15/10/2008 - 22:00

RAC discloses value

15/10/2008 - 22:00


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THE Royal Automobile Club of WA has revealed it paid $104.

THE Royal Automobile Club of WA has revealed it paid $104.6 million to buy-out joint venture insurance partner Suncorp-Metway Ltd, the Queensland financial services player hit by the current credit crunch.

The cash consideration, little more than the $100 million paid by Promina for the half-share in 2001 before it was acquired by Suncorp-Metway, is revealed in the RAC's annual report to members and well below industry expectations.

In the annual report, RAC, arguably WA's biggest locally-run financial services group following the sale of BankWest to Commonwealth Bank, has also revealed its own financial hit from the financial crisis engulfing the world, with group reserves decreasing by $31.5 million.

RAC CEO Terry Agnew said the volatility in the share market had hit equity investments, but rising interest rates would help lift the value of other investments.

He said the group has also benefited considerably from rises in the commercial property market, notably its major holdings in its West Perth headquarters, an adjoining block and centres in Joondalup and Balcatta.

Mr Agnew said RAC's key business segments were typically essential services and not likely to be hit by a cut in discretionary spending, should it occur.

RAC's insurance business is focused on the home and private motor vehicle markets.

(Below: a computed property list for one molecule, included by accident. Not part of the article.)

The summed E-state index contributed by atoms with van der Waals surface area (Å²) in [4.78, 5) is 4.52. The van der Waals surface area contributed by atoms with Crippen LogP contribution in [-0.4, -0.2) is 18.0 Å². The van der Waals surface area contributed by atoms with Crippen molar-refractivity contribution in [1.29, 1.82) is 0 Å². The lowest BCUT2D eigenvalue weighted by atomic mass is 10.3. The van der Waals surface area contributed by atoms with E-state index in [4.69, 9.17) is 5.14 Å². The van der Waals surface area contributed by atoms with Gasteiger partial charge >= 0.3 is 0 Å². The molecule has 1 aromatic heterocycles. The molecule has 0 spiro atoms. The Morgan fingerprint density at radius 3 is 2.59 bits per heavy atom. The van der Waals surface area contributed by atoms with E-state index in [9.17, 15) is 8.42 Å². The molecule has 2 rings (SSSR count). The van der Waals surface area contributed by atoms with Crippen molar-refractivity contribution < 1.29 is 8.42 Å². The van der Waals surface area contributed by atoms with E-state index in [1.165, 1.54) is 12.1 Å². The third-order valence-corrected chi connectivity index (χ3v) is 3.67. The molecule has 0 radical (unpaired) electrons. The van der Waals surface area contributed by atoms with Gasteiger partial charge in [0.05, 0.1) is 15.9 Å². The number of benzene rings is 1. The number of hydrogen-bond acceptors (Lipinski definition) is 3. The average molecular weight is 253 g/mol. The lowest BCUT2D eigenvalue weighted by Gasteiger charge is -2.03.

Mr Agnew added that current market conditions could create buying opportunities for the group in the next 12 months.

Net assets dropped to $631.5 million from $653.1 million, total assets fell to $879.2 million from $929.6 million and non-current, available-for-sale, financial assets fell almost 40 per cent in the financial year to $227.7 million from $369.2 million.

Net profit was down considerably at $9.7 million, though the previous year's result of $98.9 million was boosted by a $74.3 million disposal of available-for-sale financial assets and the strong share market performance.

However, the net result still reflected significantly higher costs across the board, notably a jump of almost 14 per cent in employee benefits expenses to $66.4 million from $58.5 million. Mr Agnew said this reflected a bigger organisation and investment in training and development.

"These are investments in talent which you don't get an immediate benefit from," he said.



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